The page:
“And What Do We Have To Show For It?” The Nuclear Opportunity Before The New President
In that question is the new president’s greatest political danger. He’s about to oversee the spending of an unthinkable $1 trillion in taxpayer dollars ($350 billion in the second half of the bank bailout, and at least $700 million in the stimulus package.) Even if growth returns as expected in the second half of 2009, voters in 2010 and beyond will be wondering, and Republicans will be asking: “Where did it go? What did it buy? What do we have to show for it?”
My first job was as a lifeguard in Niles, Ohio’s Waddell Pool, a WPA project that still serves that city. I was a frequent visitor to Warren, Ohio’s Carnegie Library, another long-lasting monument to expenditures made on the public’s behalf, and every college and university in America is home to buildings bearing names, a vast pile of evidence that if you want to remembered –even if only for a short while– build something.
If President Obama oversees the payout of more than a trillion bucks and cannot point to anything but statistics to show for it in two years, he’ll have a political nightmare on his hands, and he’ll deserve it. The enormous size of the stimulus is a never-before-seen-in-American-history splurge, and the Democrats thus far show no sign of treating it as other than a vast payout to their friends.
If President Obama was to demand the funding for and enabling legislation to kick start the construction of the dozens of new nuclear power plants this country needs, as well as the wind turbines envisioned by T. Boone Pickens and the grid expansion everyone knows is necessary, not only would he be creating thousands and thousands of great jobs, he’d be powering the U.S. up for a second American century. The appropriation is only the first step. He’d need not a car czar, but a power czar, tasked with delivering the plants on a schedule and authorized to blow through logjams. To get such a massive and necessary expansion of our power supply underway, he’d also have to have “notwithstanding any other law” language in the appropriations bill, or every one of the new plants would be quickly swamped in the sorts of environmental challenges that bedevil every major infrastructure project in the county. (Here’s just one example —a proposed 88 mile natural gas pipeline from Baltimore to PA, threatened by the Indiana bat and the bog turtle. Those of us who practice law in the world of endangered species and wetlands know this is the rule for big projects, not the exception.)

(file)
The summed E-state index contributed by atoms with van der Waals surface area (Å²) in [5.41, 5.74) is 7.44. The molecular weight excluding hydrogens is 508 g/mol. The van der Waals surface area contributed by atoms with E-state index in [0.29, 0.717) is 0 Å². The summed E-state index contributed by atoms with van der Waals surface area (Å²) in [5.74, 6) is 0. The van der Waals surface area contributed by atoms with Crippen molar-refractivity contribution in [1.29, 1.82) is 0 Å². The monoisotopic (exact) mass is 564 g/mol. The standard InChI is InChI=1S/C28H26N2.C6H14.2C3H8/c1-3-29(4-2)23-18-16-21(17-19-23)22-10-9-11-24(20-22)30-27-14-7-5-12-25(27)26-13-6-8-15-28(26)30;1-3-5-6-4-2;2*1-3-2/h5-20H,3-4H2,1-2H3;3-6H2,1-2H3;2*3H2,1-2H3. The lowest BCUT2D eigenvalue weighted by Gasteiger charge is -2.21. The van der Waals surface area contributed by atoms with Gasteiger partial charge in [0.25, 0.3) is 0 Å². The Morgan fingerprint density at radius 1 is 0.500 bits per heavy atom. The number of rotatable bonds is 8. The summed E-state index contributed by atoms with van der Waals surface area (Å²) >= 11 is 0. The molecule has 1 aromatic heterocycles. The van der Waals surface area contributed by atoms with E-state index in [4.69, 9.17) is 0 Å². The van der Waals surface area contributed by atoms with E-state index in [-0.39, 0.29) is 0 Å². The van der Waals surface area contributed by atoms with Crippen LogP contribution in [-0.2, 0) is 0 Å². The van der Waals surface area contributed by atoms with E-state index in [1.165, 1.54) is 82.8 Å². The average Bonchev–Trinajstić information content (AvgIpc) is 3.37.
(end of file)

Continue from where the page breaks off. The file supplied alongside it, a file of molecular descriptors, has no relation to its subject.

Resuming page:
The good news is that the spending bill that looms is so huge that all but the most ardent environmentalist can be bought off with a set aside of billions for habitat acquisition for any threatened or endangered species impacted by the power project. The unions would cheer; environmentalists would cheer, conservatives who know that energy equals freedom would cheer. Well before he faced re-election, President Obama could point to the massive outline of the next generation’s power supply, a signal achievement with extraordinary multiplier benefits to the economy and national security.
The new president and the Democratic leadership are talking about “green power” and classroom do-overs, the repair of bridges and tax credits for car and home buying. Each of these are fine things, but together they add up to nothing that will be remembered two years from now, and more importantly, to a lost opportunity to have done a great thing.
The Senate GOP should use what leverage that it has to at least force votes on provisions of the stimulus bill that would revitalize the nuclear power industry and quickly build a new generation of nuclear power plants. If President Obama embraces the plan, he’ll reap the political benefit, but the country’s energy security will be greatly enhanced. Hope that he does.